Bank of America Corp. has agreed to pay $2.43 billion to settle alleged federal securities law violations involving its 2009 acquisition of Merrill Lynch & Co. Inc. Plaintiffs attorneys called it the largest settlement of its kind to date.

A group of state and foreign pension funds sued Bank of America in 2009, accusing the company of making false statements about its health and the health of Merrill Lynch. The settlement, subject to approval by U.S. District Judge P. Kevin Castel, was announced on Friday, less than a month before a trial was scheduled to begin in the U.S. District Court for the Southern District of New York.

The settlement would bring to a close the highest-profile lawsuit to emerge from the credit crisis. Attorney Kevin LaCroix of liability management company RT ProExec said via email that it likely would set the bar higher for settlements in similar cases.

“So many of the larger settlements were associated with the era of the corporate scandals from a decade ago,” he said. The Bank of America settlement could “make it harder for future litigants to argue that settlements of this magnitude were an attribute of that earlier time and are therefore are not relevant to later events.”

However, Susman Godfrey partner Bill Carmody didn’t expect a surge in high-dollar settlements to result. He noted that changes in federal securities laws have made it tougher for plaintiffs to prevail. “It’s a great result for the plaintiff’s side, but it’s an aberrational result, I think, on an aberrational set of facts,” he said. “This was a monster transaction.”

Still, he agreed that the outcome was a sign that massive settlements remained possible. With the right set of facts, he said, “you can still settle for a big number.”

According to a joint statement by the plaintiff pension groups, the settlement is the largest of its kind to resolve a claim for alleged misstatements in connection with an attempt to secure shareholder votes. It’s also believed to be the one of the four largest settlements funded by a single corporate defendant for violation of federal securities laws.

“Not only did we accomplish an excellent financial recovery, but other companies will look at the result here and think twice about not fully disclosing all necessary information to their shareholders,” Ohio Attorney General Mike DeWine said in a written statement. Ohio, Texas, Dutch and Swedish pension funds served as lead plaintiffs in the case.

Bank of America, in a written statement, continued to deny any wrongdoing. “Resolving this litigation removes uncertainty and risk and is in the best interests of our shareholders,” chief executive officer Brian Moynihan said.

The plaintiffs were represented by Bernstein Litowitz Berger & Grossman, Kaplan Fox & Kilsheimer and Kessler Topaz Meltzer & Check. Attorneys and representatives from those firms either declined to comment, referring questions to the plaintiff pension funds, or could not be reached. Saxena White represents plaintiffs is an accompanying derivative case in Delaware Chancery Court that is separate from the settlement announced on Friday.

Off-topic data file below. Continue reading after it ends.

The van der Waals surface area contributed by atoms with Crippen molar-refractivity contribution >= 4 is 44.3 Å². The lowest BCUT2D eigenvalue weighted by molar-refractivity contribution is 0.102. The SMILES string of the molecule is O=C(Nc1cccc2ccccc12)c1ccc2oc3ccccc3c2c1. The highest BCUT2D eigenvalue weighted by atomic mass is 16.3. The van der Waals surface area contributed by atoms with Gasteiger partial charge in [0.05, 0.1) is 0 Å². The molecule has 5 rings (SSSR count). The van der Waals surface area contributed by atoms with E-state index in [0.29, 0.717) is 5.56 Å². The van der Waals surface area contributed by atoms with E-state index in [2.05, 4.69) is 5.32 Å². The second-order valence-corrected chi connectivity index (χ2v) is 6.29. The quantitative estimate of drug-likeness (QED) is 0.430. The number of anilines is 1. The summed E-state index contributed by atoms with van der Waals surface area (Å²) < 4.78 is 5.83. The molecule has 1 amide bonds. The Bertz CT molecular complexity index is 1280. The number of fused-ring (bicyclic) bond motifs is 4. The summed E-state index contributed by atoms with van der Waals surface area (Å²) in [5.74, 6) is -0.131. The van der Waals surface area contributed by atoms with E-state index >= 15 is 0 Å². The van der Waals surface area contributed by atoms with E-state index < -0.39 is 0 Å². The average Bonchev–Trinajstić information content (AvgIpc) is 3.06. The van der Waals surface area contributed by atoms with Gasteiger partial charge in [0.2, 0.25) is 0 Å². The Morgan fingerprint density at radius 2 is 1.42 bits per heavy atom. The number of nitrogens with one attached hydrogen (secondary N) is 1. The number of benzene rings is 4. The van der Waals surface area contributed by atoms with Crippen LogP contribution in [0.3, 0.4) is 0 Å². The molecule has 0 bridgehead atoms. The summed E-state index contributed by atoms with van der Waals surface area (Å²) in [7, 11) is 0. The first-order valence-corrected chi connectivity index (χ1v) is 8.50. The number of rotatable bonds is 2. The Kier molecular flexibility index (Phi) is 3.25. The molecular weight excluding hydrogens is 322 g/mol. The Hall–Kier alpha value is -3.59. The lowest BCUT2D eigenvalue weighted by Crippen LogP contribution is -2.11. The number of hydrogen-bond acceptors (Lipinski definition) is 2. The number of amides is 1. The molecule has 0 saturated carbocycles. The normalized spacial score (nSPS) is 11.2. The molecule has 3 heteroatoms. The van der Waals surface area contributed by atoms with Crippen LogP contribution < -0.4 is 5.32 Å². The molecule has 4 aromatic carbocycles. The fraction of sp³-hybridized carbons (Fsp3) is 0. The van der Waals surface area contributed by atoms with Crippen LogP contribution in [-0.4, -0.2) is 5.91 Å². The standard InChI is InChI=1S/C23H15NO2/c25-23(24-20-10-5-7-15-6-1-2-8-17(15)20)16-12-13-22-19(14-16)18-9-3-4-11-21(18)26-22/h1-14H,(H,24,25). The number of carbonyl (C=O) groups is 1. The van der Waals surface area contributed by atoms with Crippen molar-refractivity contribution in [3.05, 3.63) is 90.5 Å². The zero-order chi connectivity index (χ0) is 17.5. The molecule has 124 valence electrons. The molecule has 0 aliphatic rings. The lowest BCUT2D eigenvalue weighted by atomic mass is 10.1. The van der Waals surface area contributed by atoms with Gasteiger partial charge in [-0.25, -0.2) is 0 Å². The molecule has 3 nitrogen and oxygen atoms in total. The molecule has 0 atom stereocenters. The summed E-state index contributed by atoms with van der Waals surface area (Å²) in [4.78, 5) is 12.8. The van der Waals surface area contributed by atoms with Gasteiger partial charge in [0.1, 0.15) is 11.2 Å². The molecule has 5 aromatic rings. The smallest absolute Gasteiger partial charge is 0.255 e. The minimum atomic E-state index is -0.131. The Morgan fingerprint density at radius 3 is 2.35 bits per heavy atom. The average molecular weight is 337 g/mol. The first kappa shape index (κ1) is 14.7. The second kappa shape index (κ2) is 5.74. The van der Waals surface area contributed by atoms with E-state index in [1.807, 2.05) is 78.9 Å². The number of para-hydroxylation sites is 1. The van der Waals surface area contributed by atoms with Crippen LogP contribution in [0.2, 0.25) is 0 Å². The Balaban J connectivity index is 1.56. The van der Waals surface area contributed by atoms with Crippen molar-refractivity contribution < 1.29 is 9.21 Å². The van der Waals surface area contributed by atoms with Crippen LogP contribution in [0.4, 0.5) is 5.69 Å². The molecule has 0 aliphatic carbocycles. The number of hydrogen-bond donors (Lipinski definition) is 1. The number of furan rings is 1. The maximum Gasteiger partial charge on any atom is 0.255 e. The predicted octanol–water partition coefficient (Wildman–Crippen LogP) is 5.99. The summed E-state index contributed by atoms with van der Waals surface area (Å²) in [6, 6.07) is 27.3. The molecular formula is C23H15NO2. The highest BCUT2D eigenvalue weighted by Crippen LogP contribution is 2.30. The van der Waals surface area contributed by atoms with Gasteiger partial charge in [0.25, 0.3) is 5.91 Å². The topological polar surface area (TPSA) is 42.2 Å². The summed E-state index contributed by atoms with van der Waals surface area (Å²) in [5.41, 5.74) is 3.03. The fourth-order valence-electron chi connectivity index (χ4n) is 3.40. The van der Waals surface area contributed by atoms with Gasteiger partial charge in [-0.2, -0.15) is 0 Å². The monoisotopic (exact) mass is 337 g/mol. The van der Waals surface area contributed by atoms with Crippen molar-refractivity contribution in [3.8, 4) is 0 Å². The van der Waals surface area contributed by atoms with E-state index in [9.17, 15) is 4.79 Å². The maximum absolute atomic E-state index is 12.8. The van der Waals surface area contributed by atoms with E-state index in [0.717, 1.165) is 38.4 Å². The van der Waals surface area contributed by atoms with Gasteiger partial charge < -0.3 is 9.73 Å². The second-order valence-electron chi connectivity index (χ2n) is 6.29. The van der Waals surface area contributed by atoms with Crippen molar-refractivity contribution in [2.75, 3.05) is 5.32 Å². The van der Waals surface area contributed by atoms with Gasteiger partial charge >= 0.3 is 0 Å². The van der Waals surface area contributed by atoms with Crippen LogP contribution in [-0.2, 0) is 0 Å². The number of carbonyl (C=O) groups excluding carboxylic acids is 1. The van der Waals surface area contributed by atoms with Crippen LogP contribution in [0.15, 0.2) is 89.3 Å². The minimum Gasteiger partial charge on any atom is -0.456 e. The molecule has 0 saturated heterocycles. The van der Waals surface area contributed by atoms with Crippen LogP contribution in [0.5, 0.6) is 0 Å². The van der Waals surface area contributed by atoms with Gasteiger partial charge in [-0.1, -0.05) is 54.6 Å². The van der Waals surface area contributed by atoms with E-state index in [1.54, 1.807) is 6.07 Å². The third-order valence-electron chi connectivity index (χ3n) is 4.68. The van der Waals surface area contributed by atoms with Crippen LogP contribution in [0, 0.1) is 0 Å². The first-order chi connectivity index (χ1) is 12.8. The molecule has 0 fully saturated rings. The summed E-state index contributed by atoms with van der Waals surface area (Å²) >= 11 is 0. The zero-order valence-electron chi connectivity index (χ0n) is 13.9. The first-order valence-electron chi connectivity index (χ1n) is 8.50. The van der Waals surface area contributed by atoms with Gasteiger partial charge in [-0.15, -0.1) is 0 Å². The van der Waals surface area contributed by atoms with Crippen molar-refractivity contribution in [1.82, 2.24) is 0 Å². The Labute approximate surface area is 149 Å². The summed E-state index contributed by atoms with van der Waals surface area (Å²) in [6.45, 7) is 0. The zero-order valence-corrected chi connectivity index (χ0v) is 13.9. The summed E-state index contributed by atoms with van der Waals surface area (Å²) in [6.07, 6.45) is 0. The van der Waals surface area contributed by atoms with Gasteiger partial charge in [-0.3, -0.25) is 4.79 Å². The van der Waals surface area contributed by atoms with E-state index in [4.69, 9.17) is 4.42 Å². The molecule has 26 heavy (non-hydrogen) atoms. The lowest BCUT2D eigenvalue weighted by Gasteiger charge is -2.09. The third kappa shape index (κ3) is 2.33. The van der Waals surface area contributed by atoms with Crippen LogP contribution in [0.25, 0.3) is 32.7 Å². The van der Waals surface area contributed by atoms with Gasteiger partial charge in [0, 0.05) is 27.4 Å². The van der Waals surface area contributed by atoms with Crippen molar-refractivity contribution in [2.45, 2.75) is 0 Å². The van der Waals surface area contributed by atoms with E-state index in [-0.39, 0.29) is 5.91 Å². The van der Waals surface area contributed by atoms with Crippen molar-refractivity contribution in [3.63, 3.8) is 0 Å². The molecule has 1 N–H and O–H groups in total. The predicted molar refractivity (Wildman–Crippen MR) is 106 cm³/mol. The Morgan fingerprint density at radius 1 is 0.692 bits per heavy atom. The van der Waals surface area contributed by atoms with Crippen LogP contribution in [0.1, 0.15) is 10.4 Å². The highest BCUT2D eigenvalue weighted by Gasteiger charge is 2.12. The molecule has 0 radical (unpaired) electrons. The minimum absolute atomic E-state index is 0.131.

Bank of America has been represented by Paul, Weiss, Rifkind, Wharton & Garrison; Cleary Gottlieb Steen & Hamilton; and Wachtell, Lipton, Rosen & Katz. As reported by NLJ affiliated publication Litigation Daily, Paul Weiss joined the defense team in April after Bank of America suffered losses on several important motions, including failure to defeat class certification.

Bank of America announced its proposed acquisition of Merrill Lynch in September 2008. The plaintiffs accused the bank of failing to disclose billions of dollars in financial losses that Merrill Lynch had suffered before the shareholders voted. Shareholders voted for the acquisition in December 2008.

The shareholders also pointed to an alleged undisclosed agreement allowing Merrill Lynch to pay up to $5.8 billion in bonuses to company executives. In August 2009, Bank of America agreed to pay $33 million to settle charges related to alleged nondisclosure with the U.S. Securities and Exchange Commission.

Even if Castel approves the settlement announced on Friday, Bank of America’s Merrill Lynch-related woes won’t be over. A separate lawsuit filed by the New York attorney general’s office remains pending before New York County, N.Y., Supreme Court Judge Marcy Friedman.

Milberg partner Andrei Rado said he thought the record was clear that Bank of America knew that Merrill Lynch’s numbers were off. “They still went ahead with the merger without correcting the information out there,” he said.

The recovery is “a big number, and hopefully it means that courts are still open to securities class actions where shareholders are wronged,” Rado said. “The last 10 years or so, it’s just been one thing after another: Enron, the accounting scandals, the options backdating and then the credit crisis cases — and now you’ve got Libor. It’s just more and more.”

Contact Zoe Tillman at ztillman@alm.com.

Largest Subprime and Credit Crisis-Related Securities Class Action Settlements
Rank Company Date Amount
1 Bank of America Sep. 28, 2012 $2.43 billion
2 Wells Fargo/
Wachovia Bondholders
Aug. 5, 2011 $627 million
3 Countrywide Financial May 7, 2010 $624 million
4 Citigroup Aug. 29, 2012 $590 million
5 Merrill Lynch Jan. 16, 2009 $475 million
6 Lehman Brothers/
Offering Underwriters
Dec. 12, 2011 $417 million
7 Merriil Lynch
Mortgage-Backed Securities
Nov. 18, 2011 $315 million
8 Bear Stearns June 6, 2012 $275 million
9 The Charles Schwab Corp. April 20, 2010 $235 million
10 Washington Mutual June 30, 2011 $209 million

 

Source: Kevin LaCroix, The D&O Diary. Figures rounded to nearest million.